No. 479
Crime, Eccentricity, and the Sporting Life in 19th Century America.
July 09, 2020

A Madman in the Pulpit.

Charles Emmons takes possessions of a Springfield, Mass., church and turns it into a fort.
August 1, 2016
...
...

The aptly named Christopher Slaughterford hanged on this date in 1709 — condemned, quite possibly wrongfully, for murdering his fiancee Jane Young. Slaughterford owned a maltings at Shalford in Surrey and was known to be paying court to Miss Young when the latter went missing on the evening of the 5th of October, 1703. She […]
More...
Executed Today - 7/9/2020

`
(Click image to enlarge) HE SHOOTING OF HARRY "SHOTGUN" SMITH. Denver's unsolved murder: Number #10 On June 23, 1893, Harry "Shotgun" Smith (no relation) went on a drinking binge and made the deadly mistake of visiting the Tivoli Club and provoking a fight with Bascomb Smith, the younger brother of bad man "Soapy" Smith. Bascomb walked away unscathed. Harry Smith was not
More...
Soapy Smith's Soap Box - 6/23/2020

Via Newspapers.com Who doesn’t love a good Demon Cat story? The “Harrisburg Telegraph,” July 30, 1902: Lancaster, July 30. Mrs. Augustus Stiffel, wife of an ironworker, says she is bewitched and lays the blame for her condition on a big black cat. According to her story, the cat, which is as large as a good-sized dog, with eyes like balls of fire, visits her house nearly every night, and
More...
Strange Company - 7/8/2020
It was a perfect weekend to journey out to Tyngsborough to get a glimpse of what was left of the …

Continue reading

More...
Lizzie Borden: Warps and Wefts - 6/13/2020
Mamie Kelly Fourteen-year-old Mamie Kelly of San Francisco, had a crush on the boy next door, nineteen-year-old Aleck Goldenson. Though Aleck was the kind of boy who appeals to teenaged girls—an artist and a bit of a hoodlum—her family had no use for him at all. In spite of this, Mamie took every opportunity be near him. Aleck first enjoyed her attention, then tolerated it, then actively
More...
Murder By Gaslight - 7/4/2020

New York once had lots of neighborhood doughnut places, and this stamp-size shop on Avenue U in Sheepshead Bay keeps the tradition alive. Also known as Shaikh’s Place, Donut Shoppe still has the original sign installed by the shop’s first owner decades ago. The shop has diversified over the years, adding to the menu tacos, […]
More...
Ephemeral New York - 7/6/2020
[Editor’s note: Guest writer, Peter Dickson, lives in West Sussex, England and has been working with microfilm copies of The Duncan Campbell Papers from the State Library of NSW, Sydney, Australia. The following are some of his analyses of what he has discovered from reading these papers. Dickson has contributed many transcriptions to the Jamaica Family […]
More...
Early American Crime - 2/7/2019
The American Hat Guard. | Reward.

A Madman in the Pulpit.

Madman in the pulpit

Charles Emmons takes possessions of a Springfield, Mass., church and turns it into a fort. [more]

When the Rev. Mr. Dorchester entered the Olivet Congregational Church in Springfield, Mass., the other morning he found that the pulpit was already occupied by Charles M. Emmons, a member of the church and an employee of the government at the United States Armory. Emmons gained admittance at an early hour, and had hits position well fortified before anyone else arrived. Around his body he had wrapped a sofa cover and thrown a black veil over his head and face. The janitor tried to eject him, but as he approached the pulpit the madman fired three shots in rapid succession. All of them lodged in the ceiling.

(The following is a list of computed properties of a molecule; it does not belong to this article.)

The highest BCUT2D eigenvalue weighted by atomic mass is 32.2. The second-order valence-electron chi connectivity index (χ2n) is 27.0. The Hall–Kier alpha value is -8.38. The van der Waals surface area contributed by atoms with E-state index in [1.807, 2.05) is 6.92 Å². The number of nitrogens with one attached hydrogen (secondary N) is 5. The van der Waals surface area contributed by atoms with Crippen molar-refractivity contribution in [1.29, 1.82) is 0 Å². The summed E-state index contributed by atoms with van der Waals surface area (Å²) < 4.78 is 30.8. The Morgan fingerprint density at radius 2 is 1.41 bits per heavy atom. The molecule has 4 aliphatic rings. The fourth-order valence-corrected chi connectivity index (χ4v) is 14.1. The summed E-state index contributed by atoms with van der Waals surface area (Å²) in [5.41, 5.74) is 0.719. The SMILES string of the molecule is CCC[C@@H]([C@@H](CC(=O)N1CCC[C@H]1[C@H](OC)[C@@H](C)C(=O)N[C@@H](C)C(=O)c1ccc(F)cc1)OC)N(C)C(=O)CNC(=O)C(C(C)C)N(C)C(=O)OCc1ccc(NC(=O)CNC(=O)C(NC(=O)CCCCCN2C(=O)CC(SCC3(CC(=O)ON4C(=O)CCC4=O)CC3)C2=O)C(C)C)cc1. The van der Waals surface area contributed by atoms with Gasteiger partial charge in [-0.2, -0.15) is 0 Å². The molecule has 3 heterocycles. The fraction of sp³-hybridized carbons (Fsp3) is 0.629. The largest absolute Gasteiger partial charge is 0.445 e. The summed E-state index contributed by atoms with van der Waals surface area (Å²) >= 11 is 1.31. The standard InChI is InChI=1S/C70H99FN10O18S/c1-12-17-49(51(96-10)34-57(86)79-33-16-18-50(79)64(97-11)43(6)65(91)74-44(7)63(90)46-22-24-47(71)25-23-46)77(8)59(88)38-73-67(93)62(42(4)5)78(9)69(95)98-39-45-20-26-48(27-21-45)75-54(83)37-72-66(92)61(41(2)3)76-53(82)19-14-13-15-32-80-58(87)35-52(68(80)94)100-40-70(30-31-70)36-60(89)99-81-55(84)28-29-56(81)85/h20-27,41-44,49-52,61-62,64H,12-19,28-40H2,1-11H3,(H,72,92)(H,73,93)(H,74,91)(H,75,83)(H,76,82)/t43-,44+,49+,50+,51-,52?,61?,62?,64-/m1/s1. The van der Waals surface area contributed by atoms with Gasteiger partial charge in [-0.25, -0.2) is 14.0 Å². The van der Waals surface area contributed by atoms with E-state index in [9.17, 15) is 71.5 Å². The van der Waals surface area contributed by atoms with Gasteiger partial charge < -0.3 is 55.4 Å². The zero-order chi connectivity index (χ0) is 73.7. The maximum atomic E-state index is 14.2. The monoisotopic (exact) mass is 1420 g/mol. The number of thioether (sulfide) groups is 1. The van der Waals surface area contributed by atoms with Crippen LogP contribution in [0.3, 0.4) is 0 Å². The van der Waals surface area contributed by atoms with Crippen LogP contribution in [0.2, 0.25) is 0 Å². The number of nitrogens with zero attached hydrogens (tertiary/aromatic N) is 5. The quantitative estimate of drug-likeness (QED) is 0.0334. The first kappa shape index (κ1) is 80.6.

In the meantime the congregation had begun to arrive, and the news spread throughout the city. In less than fifteen minutes the church had a larger congregation than ever before in this history, but all kept a respectable distance from the lunatic’s gun. Then the janitor, reinforced by Deacon Adams, other church members and four policemen, re-entered the church, but they were unable to capture the pulpit. Emmons, with a revolver in each hand warned them not to advance.

Several persons who knew him tried to persuade him to leave the pulpit, but he answered their entreaties by pointing his revolver at their heads and warning them to retire. The police attempted in various ways to direct the attention of the crazed man, when it was planned to rush upon and over power him. But this was only the signal for more shooting, two bullets grazing the helmet of the officer who made the attempt. The officers then held a council, and it was decided that as Emmons was so well armed it would be more prudent to await events.

Emmons held the fort unit after 2 o’clock, when he fell asleep in his chair. Then Detective Atkins and patrolman Hanes crept carefully up to the platform and pounded upon him. Emmons struggled desperately, but was soon overpowered, disarmed and handcuffed. As they started for the police station Emmons begged to be allowed to put on his overcoat. The handcuffs were taken off for this purpose, and before he could he prevented the madman brought out another small revolver and fired again but hit no one.

Search showed that Emmons had converted the pulpit into a veritable fortress. He had poured a pound of powder into the marble urn to make, as he afterward said, the smoke of incense. He had enough canned meat, crackers and water to supply him for several days; in fact he has since admitted that he thought it might be a week before he got an audience adding that he would have remained there till he starved.


Reprinted from National Police Gazette, November 12, 1892.